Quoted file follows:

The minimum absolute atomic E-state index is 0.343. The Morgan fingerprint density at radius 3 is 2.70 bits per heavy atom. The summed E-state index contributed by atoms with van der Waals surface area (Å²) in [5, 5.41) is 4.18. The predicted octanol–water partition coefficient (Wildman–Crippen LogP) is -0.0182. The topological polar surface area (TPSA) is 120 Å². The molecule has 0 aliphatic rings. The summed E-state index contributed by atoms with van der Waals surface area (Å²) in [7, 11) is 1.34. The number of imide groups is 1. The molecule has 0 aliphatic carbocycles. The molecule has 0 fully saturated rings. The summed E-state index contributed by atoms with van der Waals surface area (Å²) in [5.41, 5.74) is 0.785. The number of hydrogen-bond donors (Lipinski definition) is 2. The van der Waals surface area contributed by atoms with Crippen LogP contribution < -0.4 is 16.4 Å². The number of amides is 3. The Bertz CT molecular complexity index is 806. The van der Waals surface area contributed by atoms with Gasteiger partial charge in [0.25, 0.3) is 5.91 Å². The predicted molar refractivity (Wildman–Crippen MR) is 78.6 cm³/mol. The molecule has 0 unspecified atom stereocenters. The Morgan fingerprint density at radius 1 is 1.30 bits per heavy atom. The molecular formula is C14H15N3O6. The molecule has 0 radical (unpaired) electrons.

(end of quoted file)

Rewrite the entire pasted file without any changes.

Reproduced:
The minimum absolute atomic E-state index is 0.343. The Morgan fingerprint density at radius 3 is 2.70 bits per heavy atom. The summed E-state index contributed by atoms with van der Waals surface area (Å²) in [5, 5.41) is 4.18. The predicted octanol–water partition coefficient (Wildman–Crippen LogP) is -0.0182. The topological polar surface area (TPSA) is 120 Å². The molecule has 0 aliphatic rings. The summed E-state index contributed by atoms with van der Waals surface area (Å²) in [7, 11) is 1.34. The number of imide groups is 1. The molecule has 0 aliphatic carbocycles. The molecule has 0 fully saturated rings. The summed E-state index contributed by atoms with van der Waals surface area (Å²) in [5.41, 5.74) is 0.785. The number of hydrogen-bond donors (Lipinski definition) is 2. The van der Waals surface area contributed by atoms with Crippen LogP contribution < -0.4 is 16.4 Å². The number of amides is 3. The Bertz CT molecular complexity index is 806. The van der Waals surface area contributed by atoms with Gasteiger partial charge in [0.25, 0.3) is 5.91 Å². The predicted molar refractivity (Wildman–Crippen MR) is 78.6 cm³/mol. The molecule has 0 unspecified atom stereocenters. The Morgan fingerprint density at radius 1 is 1.30 bits per heavy atom. The molecular formula is C14H15N3O6. The molecule has 0 radical (unpaired) electrons.